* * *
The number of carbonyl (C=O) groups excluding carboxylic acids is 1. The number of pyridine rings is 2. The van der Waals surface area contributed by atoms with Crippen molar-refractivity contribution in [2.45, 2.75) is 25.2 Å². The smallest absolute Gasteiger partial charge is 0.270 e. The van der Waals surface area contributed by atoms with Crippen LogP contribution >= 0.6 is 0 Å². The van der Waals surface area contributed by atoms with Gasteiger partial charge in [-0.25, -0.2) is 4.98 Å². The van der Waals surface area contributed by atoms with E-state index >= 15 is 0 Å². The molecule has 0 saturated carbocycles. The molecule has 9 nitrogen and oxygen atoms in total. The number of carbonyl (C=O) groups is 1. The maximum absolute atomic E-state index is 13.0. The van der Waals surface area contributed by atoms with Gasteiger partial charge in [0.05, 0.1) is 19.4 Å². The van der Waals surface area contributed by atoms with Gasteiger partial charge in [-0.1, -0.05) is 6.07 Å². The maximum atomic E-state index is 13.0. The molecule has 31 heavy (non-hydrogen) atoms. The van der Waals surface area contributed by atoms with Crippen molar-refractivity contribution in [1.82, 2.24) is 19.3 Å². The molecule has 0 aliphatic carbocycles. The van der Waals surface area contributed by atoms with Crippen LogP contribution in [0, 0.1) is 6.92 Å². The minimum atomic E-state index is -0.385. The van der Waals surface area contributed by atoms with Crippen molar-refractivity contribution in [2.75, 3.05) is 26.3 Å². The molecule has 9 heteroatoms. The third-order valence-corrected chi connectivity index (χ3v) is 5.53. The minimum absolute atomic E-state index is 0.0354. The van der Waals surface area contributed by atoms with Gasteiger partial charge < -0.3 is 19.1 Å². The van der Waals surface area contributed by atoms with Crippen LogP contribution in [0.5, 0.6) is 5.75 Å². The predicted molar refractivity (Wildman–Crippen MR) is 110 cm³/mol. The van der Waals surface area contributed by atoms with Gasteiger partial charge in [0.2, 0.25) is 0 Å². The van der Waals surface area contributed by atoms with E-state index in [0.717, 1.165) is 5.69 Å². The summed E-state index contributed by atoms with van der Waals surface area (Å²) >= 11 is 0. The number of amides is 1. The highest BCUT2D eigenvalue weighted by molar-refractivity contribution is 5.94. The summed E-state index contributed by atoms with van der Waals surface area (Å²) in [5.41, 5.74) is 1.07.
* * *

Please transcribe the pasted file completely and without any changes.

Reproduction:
The number of carbonyl (C=O) groups excluding carboxylic acids is 1. The number of pyridine rings is 2. The van der Waals surface area contributed by atoms with Crippen molar-refractivity contribution in [2.45, 2.75) is 25.2 Å². The smallest absolute Gasteiger partial charge is 0.270 e. The van der Waals surface area contributed by atoms with Crippen LogP contribution >= 0.6 is 0 Å². The van der Waals surface area contributed by atoms with Gasteiger partial charge in [-0.25, -0.2) is 4.98 Å². The van der Waals surface area contributed by atoms with E-state index >= 15 is 0 Å². The molecule has 0 saturated carbocycles. The molecule has 9 nitrogen and oxygen atoms in total. The number of carbonyl (C=O) groups is 1. The maximum absolute atomic E-state index is 13.0. The van der Waals surface area contributed by atoms with Gasteiger partial charge in [0.05, 0.1) is 19.4 Å². The van der Waals surface area contributed by atoms with Gasteiger partial charge in [-0.1, -0.05) is 6.07 Å². The maximum atomic E-state index is 13.0. The molecule has 31 heavy (non-hydrogen) atoms. The van der Waals surface area contributed by atoms with Crippen molar-refractivity contribution in [1.82, 2.24) is 19.3 Å². The molecule has 0 aliphatic carbocycles. The van der Waals surface area contributed by atoms with Crippen LogP contribution in [0, 0.1) is 6.92 Å². The minimum atomic E-state index is -0.385. The van der Waals surface area contributed by atoms with Crippen molar-refractivity contribution in [2.75, 3.05) is 26.3 Å². The molecule has 9 heteroatoms. The third-order valence-corrected chi connectivity index (χ3v) is 5.53. The minimum absolute atomic E-state index is 0.0354. The van der Waals surface area contributed by atoms with Gasteiger partial charge < -0.3 is 19.1 Å². The van der Waals surface area contributed by atoms with Crippen LogP contribution in [0.5, 0.6) is 5.75 Å². The predicted molar refractivity (Wildman–Crippen MR) is 110 cm³/mol. The van der Waals surface area contributed by atoms with Gasteiger partial charge in [0.2, 0.25) is 0 Å². The van der Waals surface area contributed by atoms with E-state index in [0.717, 1.165) is 5.69 Å². The summed E-state index contributed by atoms with van der Waals surface area (Å²) >= 11 is 0. The number of amides is 1. The highest BCUT2D eigenvalue weighted by molar-refractivity contribution is 5.94. The summed E-state index contributed by atoms with van der Waals surface area (Å²) in [5.41, 5.74) is 1.07.